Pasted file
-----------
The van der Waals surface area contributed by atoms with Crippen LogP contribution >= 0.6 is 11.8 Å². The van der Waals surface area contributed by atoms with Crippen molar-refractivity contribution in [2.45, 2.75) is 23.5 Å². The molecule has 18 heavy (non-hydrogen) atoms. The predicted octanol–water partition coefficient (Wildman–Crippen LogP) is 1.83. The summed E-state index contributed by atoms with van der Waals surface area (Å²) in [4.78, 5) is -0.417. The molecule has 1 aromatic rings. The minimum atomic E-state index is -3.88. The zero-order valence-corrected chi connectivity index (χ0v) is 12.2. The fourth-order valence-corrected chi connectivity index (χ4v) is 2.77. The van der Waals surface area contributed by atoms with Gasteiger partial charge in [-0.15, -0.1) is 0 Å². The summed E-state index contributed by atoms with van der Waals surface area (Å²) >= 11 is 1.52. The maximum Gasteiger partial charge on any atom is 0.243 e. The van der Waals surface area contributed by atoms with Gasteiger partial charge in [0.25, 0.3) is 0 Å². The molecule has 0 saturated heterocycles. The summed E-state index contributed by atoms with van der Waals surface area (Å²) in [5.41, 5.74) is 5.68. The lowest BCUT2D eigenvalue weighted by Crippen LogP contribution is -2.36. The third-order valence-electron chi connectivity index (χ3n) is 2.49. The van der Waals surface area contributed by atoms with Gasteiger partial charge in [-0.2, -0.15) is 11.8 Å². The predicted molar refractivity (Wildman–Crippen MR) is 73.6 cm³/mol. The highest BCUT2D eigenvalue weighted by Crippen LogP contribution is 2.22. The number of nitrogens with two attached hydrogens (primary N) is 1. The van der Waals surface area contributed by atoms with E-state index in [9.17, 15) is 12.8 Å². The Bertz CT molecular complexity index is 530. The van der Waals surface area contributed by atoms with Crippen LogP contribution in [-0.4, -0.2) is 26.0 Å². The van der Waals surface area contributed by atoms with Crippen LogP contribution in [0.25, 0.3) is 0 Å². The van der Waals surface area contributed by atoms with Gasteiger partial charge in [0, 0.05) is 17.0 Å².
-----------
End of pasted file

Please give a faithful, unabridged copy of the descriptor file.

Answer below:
The van der Waals surface area contributed by atoms with Crippen LogP contribution >= 0.6 is 11.8 Å². The van der Waals surface area contributed by atoms with Crippen molar-refractivity contribution in [2.45, 2.75) is 23.5 Å². The molecule has 18 heavy (non-hydrogen) atoms. The predicted octanol–water partition coefficient (Wildman–Crippen LogP) is 1.83. The summed E-state index contributed by atoms with van der Waals surface area (Å²) in [4.78, 5) is -0.417. The molecule has 1 aromatic rings. The minimum atomic E-state index is -3.88. The zero-order valence-corrected chi connectivity index (χ0v) is 12.2. The fourth-order valence-corrected chi connectivity index (χ4v) is 2.77. The van der Waals surface area contributed by atoms with Gasteiger partial charge in [-0.15, -0.1) is 0 Å². The summed E-state index contributed by atoms with van der Waals surface area (Å²) >= 11 is 1.52. The maximum Gasteiger partial charge on any atom is 0.243 e. The van der Waals surface area contributed by atoms with Gasteiger partial charge in [0.25, 0.3) is 0 Å². The molecule has 0 saturated heterocycles. The summed E-state index contributed by atoms with van der Waals surface area (Å²) in [5.41, 5.74) is 5.68. The lowest BCUT2D eigenvalue weighted by Crippen LogP contribution is -2.36. The third-order valence-electron chi connectivity index (χ3n) is 2.49. The van der Waals surface area contributed by atoms with Gasteiger partial charge in [-0.2, -0.15) is 11.8 Å². The predicted molar refractivity (Wildman–Crippen MR) is 73.6 cm³/mol. The highest BCUT2D eigenvalue weighted by Crippen LogP contribution is 2.22. The number of nitrogens with two attached hydrogens (primary N) is 1. The van der Waals surface area contributed by atoms with E-state index in [9.17, 15) is 12.8 Å². The Bertz CT molecular complexity index is 530. The van der Waals surface area contributed by atoms with Crippen LogP contribution in [-0.4, -0.2) is 26.0 Å². The van der Waals surface area contributed by atoms with Crippen LogP contribution in [0.25, 0.3) is 0 Å². The van der Waals surface area contributed by atoms with Gasteiger partial charge in [0, 0.05) is 17.0 Å².